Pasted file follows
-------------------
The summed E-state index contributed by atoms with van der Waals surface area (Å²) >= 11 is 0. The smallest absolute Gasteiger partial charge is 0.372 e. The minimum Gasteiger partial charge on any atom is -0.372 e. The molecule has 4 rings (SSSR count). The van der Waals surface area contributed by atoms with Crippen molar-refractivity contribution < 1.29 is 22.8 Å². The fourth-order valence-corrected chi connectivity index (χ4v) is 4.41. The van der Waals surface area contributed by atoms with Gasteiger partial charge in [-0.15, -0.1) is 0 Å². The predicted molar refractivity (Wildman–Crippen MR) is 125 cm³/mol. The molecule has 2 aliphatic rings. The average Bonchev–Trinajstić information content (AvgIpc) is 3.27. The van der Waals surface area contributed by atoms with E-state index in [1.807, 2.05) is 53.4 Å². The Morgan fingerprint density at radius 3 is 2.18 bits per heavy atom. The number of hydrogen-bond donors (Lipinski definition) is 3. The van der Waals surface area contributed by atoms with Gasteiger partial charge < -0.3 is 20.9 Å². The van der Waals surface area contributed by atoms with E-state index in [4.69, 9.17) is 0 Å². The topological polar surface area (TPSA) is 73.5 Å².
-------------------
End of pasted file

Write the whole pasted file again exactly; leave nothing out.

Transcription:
The summed E-state index contributed by atoms with van der Waals surface area (Å²) >= 11 is 0. The smallest absolute Gasteiger partial charge is 0.372 e. The minimum Gasteiger partial charge on any atom is -0.372 e. The molecule has 4 rings (SSSR count). The van der Waals surface area contributed by atoms with Crippen molar-refractivity contribution < 1.29 is 22.8 Å². The fourth-order valence-corrected chi connectivity index (χ4v) is 4.41. The van der Waals surface area contributed by atoms with Gasteiger partial charge in [-0.15, -0.1) is 0 Å². The predicted molar refractivity (Wildman–Crippen MR) is 125 cm³/mol. The molecule has 2 aliphatic rings. The average Bonchev–Trinajstić information content (AvgIpc) is 3.27. The van der Waals surface area contributed by atoms with E-state index in [1.807, 2.05) is 53.4 Å². The Morgan fingerprint density at radius 3 is 2.18 bits per heavy atom. The number of hydrogen-bond donors (Lipinski definition) is 3. The van der Waals surface area contributed by atoms with Gasteiger partial charge < -0.3 is 20.9 Å². The van der Waals surface area contributed by atoms with E-state index in [4.69, 9.17) is 0 Å². The topological polar surface area (TPSA) is 73.5 Å².